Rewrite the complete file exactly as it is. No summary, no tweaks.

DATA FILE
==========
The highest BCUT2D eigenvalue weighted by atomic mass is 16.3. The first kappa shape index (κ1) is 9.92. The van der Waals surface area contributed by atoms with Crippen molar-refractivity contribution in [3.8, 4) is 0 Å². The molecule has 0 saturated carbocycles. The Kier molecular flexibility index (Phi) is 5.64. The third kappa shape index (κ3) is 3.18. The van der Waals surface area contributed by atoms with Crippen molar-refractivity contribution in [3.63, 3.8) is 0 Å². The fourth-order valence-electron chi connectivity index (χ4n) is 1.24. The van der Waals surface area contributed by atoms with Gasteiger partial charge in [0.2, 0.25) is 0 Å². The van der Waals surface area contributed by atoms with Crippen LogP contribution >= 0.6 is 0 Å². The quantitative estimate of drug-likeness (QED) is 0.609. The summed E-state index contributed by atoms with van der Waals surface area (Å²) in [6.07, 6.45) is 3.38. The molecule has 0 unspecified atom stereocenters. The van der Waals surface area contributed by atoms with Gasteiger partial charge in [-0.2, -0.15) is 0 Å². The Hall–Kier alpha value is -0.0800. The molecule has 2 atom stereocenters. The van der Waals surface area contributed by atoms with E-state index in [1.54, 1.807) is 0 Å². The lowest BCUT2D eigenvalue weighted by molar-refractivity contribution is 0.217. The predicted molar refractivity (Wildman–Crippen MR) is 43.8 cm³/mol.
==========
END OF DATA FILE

The highest BCUT2D eigenvalue weighted by atomic mass is 16.3. The first kappa shape index (κ1) is 9.92. The van der Waals surface area contributed by atoms with Crippen molar-refractivity contribution in [3.8, 4) is 0 Å². The molecule has 0 saturated carbocycles. The Kier molecular flexibility index (Phi) is 5.64. The third kappa shape index (κ3) is 3.18. The van der Waals surface area contributed by atoms with Crippen molar-refractivity contribution in [3.63, 3.8) is 0 Å². The fourth-order valence-electron chi connectivity index (χ4n) is 1.24. The van der Waals surface area contributed by atoms with Gasteiger partial charge in [0.2, 0.25) is 0 Å². The van der Waals surface area contributed by atoms with Crippen LogP contribution >= 0.6 is 0 Å². The quantitative estimate of drug-likeness (QED) is 0.609. The summed E-state index contributed by atoms with van der Waals surface area (Å²) in [6.07, 6.45) is 3.38. The molecule has 0 unspecified atom stereocenters. The van der Waals surface area contributed by atoms with Gasteiger partial charge in [-0.2, -0.15) is 0 Å². The Hall–Kier alpha value is -0.0800. The molecule has 2 atom stereocenters. The van der Waals surface area contributed by atoms with E-state index in [1.54, 1.807) is 0 Å². The lowest BCUT2D eigenvalue weighted by molar-refractivity contribution is 0.217. The predicted molar refractivity (Wildman–Crippen MR) is 43.8 cm³/mol.